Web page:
The two-part episode, entitled “Breakout”, was a fairly entertaining experience that should appeal to Marvel fans and cartoon fans alike, be they young or old. For all the positive things about it, however, Earth’s Mightiest Heroes still doesn’t quite reach the acclaimed status of DC Universe and their animated projects.

Written by acclaimed comic book/cartoon scribe Christopher Yost, “Breakout” is a wonderfully simple and effective setup for this Avengers cartoon. In a version of the Marvel Universe that not-so-subtly mirrors the Marvel Movie Universe, S.H.I.E.L.D. is a policing force that takes on the baddest terrorists and super villains from around the world. Led by Nick Fury (who here appears as an amalgamation of the Sam Jackson and classic versions of Fury – i.e., black but with hair), S.H.I.E.L.D. operates four key prison facilities that house the world’s worst offenders: The Cube, The Raft, The Vault and The Big House.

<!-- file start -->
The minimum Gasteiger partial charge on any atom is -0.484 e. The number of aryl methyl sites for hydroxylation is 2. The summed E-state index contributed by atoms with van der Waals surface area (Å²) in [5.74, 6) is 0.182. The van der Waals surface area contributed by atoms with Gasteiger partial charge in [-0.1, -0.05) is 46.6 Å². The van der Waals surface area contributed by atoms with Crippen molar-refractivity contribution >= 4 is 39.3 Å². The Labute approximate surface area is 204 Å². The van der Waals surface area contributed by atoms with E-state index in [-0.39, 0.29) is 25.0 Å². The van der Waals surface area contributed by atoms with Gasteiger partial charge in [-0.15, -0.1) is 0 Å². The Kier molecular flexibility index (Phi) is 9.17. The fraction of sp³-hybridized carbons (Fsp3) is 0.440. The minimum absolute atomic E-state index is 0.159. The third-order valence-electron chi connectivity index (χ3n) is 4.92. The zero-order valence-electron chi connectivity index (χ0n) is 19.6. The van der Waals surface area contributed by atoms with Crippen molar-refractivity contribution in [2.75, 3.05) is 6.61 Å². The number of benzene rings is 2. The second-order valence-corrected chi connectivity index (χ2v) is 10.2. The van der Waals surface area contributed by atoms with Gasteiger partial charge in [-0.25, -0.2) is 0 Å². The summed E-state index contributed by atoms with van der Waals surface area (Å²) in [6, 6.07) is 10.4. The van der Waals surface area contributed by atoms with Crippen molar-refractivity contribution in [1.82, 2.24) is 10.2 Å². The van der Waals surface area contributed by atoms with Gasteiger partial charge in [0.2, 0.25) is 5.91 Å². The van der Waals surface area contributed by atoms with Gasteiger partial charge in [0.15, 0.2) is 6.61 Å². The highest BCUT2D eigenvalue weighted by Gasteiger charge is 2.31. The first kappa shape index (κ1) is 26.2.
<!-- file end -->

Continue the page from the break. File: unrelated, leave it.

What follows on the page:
All four prisons are stocked with baddies that have been defeated at the hands of heroes like Iron Man, Thor, Ant-Man, Wasp and Nick Fury himself. All of sudden, without warning, a mysterious force strikes all four prisons at once, effectively shutting them down. Of all the villains to escape, there is one that S.H.I.E.L.D. has been keeping under tight lock and key for a long time: Graviton, the evil master of gravity. When Graviton awakens and breaks free of his shackles, all of Manhattan is put in danger. Our heroes must band together as a team to defeat this Omega-level threat, and must even turn to the most unlikely of allies to get the job done: Dr. Bruce Banner, a.k.a. The Hulk.